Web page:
Trusts are a time-tested pragmatic tool to help individuals and couples achieve specific goals, whether they are related to transferring assets, managing tax liabilities or protecting yourself or your family from other financial threats. Trusts are not just for the wealthy. However, they are not do-it-yourself projects. There are many different kinds of trusts, and it is important to know which one is the right one to achieve your goals.
Here’s the basic concept behind trusts: a trust allows an individual to separate the legal ownership of property from the beneficial enjoyment of the property. In “What Is a Trust, and Why Should I Have One?” Fox Business explains the different kinds of trusts, how trusts can be used to manage and preserve property and the relationship between the trusts, the beneficiaries of the trusts and the responsibilities of the trustees.
Revocable trusts are also known as living trusts. The creators of this trust can ensure the proper management of their assets during their lifetime and after they pass. A revocable trust can be changed at any time by the creator. However, instructions in the trust document tell the trustees how to act after the creator’s death. Revocable trusts are used in estate planning to pass assets to heirs in private and to avoid probate, which can reduce costs and stress.
Testamentary trusts. These are created in a person's will and they don't keep the assets out of probate. A court proceeding is required to fund the testamentary trust. Testamentary trusts provide flexibility.
Irrevocable trusts can be used to make gifts that allow subsequent protection from creditors and estate taxation. These trusts are typically created to hold high-value life insurance policies and keep the insurance proceeds out of the taxable estate of the insured person. The trust languagecan state that any trust money used for the beneficiary won't run into issues with Medicaid and Supplemental Security Income.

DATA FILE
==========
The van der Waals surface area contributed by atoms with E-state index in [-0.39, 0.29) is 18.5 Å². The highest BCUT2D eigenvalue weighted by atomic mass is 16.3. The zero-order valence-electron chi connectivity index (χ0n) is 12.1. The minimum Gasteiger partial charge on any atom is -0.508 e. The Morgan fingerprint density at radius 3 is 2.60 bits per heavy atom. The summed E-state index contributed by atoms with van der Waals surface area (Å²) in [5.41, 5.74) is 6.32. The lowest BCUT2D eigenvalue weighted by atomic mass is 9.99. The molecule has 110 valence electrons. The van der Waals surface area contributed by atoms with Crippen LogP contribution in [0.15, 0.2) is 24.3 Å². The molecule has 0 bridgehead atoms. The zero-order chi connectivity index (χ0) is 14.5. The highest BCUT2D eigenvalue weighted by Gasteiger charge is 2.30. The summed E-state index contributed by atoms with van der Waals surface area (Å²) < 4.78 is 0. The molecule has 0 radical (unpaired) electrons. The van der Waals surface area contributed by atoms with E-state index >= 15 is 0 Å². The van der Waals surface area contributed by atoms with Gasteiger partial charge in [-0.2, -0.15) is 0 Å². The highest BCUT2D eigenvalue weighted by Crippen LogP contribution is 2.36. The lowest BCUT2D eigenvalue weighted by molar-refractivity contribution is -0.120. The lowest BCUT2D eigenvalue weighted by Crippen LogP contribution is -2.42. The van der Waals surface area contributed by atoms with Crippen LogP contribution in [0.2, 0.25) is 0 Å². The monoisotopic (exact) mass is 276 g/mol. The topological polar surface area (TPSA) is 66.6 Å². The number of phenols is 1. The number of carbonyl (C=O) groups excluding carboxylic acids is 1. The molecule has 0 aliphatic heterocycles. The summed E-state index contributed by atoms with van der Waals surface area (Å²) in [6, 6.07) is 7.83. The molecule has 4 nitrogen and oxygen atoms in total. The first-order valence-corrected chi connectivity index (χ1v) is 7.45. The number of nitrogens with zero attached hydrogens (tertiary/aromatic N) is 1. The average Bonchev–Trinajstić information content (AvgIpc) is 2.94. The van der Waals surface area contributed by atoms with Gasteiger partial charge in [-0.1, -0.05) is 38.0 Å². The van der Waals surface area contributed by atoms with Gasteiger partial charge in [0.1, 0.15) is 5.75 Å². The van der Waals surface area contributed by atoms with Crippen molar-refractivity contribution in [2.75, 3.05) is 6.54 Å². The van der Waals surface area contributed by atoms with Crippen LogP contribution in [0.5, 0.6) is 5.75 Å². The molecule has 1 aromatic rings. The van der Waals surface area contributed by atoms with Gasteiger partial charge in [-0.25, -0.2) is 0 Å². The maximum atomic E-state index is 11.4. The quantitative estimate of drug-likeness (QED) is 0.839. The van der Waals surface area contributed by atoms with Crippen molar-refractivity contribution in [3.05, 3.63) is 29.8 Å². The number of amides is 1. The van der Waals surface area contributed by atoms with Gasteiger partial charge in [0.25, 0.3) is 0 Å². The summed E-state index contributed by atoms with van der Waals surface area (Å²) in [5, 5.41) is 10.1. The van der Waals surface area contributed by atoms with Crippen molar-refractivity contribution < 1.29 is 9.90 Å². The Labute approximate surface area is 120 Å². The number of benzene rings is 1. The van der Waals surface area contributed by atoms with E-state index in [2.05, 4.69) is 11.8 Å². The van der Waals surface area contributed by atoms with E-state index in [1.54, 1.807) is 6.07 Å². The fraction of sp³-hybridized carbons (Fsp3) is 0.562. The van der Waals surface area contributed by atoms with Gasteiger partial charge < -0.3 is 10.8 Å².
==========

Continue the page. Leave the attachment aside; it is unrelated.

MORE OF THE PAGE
Charitable trusts, as the name implies,allows an individual to make a gift to charity but retain an interest in the donated property. Charitable remainder trusts will let you keep an income stream that continues for a specific time or for the rest of your life—the charity will receive any remaining funds at your death. These trusts provide income tax benefits from the value of the donation, even though you still receive income from the trust assets.
Other trusts are used for estate planning purposes, such as credit shelter trusts. These are used to preserve the estate tax exemption of a deceased spouse for future use. A Qualified Terminable Interest Property trust, or QTIP, gives a spouse access to funds while preserving their eventual distribution to children or other heirs. Finally, a Qualified Personal Residence Trust, or QPRT, lets you transfer an interest in your home to family members while you are still alive in a way that reduces gift and estate taxes.
All of these trusts have the same benefit: guaranteeing that your assets will be used to meet your wishes and provide income for you and your loved ones. Talk with an experienced estate planning attorney and see if you can benefit from establishing a trust for yourself or your family.
Reference: Fox Business (September 7, 2015) “What Is a Trust, and Why Should I Have One?”
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